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FOR IMMEDIATE RELEASE
March 22, 2012

Urbana, Ohio, Airport the Target for Largest Gathering of B-25 Bombers since World War II

Record-setting Event Leads Up to
70th Doolittle Tokyo Raiders Reunion at Air Force Museum

URBANA, Ohio – Flying in from around the U.S., about two dozen B-25 Mitchell bombers will converge on Urbana, Ohio’s municipal airport, Grimes Field, beginning Saturday, April 14. The largest gathering of B-25s since World War II, the Grimes Gathering of B-25s will lead into the 70th Doolittle Tokyo Raiders Reunion at the National Museum of the U.S. Air Force (NMUSAF), near Dayton.
For the 68th Reunion in 2010, 17 B-25s gathered at Grimes Field.

The 70th Reunion ceremonies, April 17-20, will commemorate the famed April 18, 1942, bombing raid on Japan by 16 B-25s and their brave crewmen, under the leadership of Lt. Col. James H. "Jimmy" Doolittle. The five surviving crewmen of the raid will participate in the reunion, including being the guests of honor at a private breakfast at the Champaign Aviation Museum at Grimes Field.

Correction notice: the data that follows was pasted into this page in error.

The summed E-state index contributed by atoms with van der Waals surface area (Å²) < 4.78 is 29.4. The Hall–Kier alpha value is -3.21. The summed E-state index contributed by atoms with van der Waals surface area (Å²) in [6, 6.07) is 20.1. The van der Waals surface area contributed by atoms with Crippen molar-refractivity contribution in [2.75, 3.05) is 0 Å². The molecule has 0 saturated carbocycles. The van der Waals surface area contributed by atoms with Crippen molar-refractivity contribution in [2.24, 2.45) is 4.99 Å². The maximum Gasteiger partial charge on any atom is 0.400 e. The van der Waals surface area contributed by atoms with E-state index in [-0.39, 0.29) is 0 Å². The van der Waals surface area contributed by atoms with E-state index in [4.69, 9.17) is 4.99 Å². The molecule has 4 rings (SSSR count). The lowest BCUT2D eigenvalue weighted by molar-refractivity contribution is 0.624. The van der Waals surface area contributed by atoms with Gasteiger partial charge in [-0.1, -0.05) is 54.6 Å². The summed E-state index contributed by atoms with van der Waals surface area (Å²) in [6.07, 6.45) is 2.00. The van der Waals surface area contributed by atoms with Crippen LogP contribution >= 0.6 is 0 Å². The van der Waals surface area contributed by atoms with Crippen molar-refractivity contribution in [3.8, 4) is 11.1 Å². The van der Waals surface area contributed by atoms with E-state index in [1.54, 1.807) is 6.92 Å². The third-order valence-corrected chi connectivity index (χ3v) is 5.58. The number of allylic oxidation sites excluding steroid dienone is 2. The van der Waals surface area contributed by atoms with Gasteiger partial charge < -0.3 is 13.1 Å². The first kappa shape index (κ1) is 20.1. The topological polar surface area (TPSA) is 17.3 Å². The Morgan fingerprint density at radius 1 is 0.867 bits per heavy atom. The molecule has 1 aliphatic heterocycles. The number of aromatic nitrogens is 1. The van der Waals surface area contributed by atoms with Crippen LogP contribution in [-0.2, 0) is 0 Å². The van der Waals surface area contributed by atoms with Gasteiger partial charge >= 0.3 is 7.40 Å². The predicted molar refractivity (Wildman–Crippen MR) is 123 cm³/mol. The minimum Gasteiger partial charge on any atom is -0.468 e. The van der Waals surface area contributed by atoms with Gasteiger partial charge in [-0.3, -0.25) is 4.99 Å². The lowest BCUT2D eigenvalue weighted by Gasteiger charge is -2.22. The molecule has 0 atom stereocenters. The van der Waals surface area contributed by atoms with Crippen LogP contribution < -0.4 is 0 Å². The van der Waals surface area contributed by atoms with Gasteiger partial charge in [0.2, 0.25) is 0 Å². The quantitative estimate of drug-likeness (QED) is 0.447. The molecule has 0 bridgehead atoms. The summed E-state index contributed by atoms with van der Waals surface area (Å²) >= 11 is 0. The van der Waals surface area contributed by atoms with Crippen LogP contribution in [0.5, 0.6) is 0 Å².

The Grimes Gathering of B-25s, April 14-16, will allow the public to get a close-up look at the twin-engine medium bombers while they are on static display – and meet their crews. Also while in Urbana, the B-25s will fly around the area. Rides will be available for purchase on as many as six of the aircraft.  

At 7 a.m. Tuesday, April 17, the B-25s will begin a dramatic departure from Grimes Field, taking off one after the other for the NMUSAF, where they will take part in ceremonies honoring the surviving Doolittle Tokyo Raiders.

“This is a tremendous privilege and honor, for the Urbana area and Grimes Field to play a role in honoring these American heroes,” said Jim White, who is co-chairing the Grimes Gathering of B-25s with Dave Millner. “The Grimes Gathering of B-25s is living history at its best. Seeing these meticulously restored aircraft and hearing the roar of their engines, I believe, brings you closer to appreciating the sacrifice and bravery of the men who put their lives on the line for our freedom.”

Visitors can gain ramp admittance for close-up viewing of the bombers from 9 a.m. to 5 p.m., April 14-16, for a $5 donation, which will help defray costs of the event, including fuel for the bombers.  A variety of World War II era military vehicles also will be on display.

Flights will be available for purchase on up to six of the aircraft. Flight reservations can be made from 9 a.m. to 5 p.m. April 14-16 in the Champaign Aviation Museum at Grimes Field.
One of the participating B-25s, the Champaign Gal, is part of the permanent collection of the Champaign Aviation Museum.

For more information…

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About the Doolittle Raid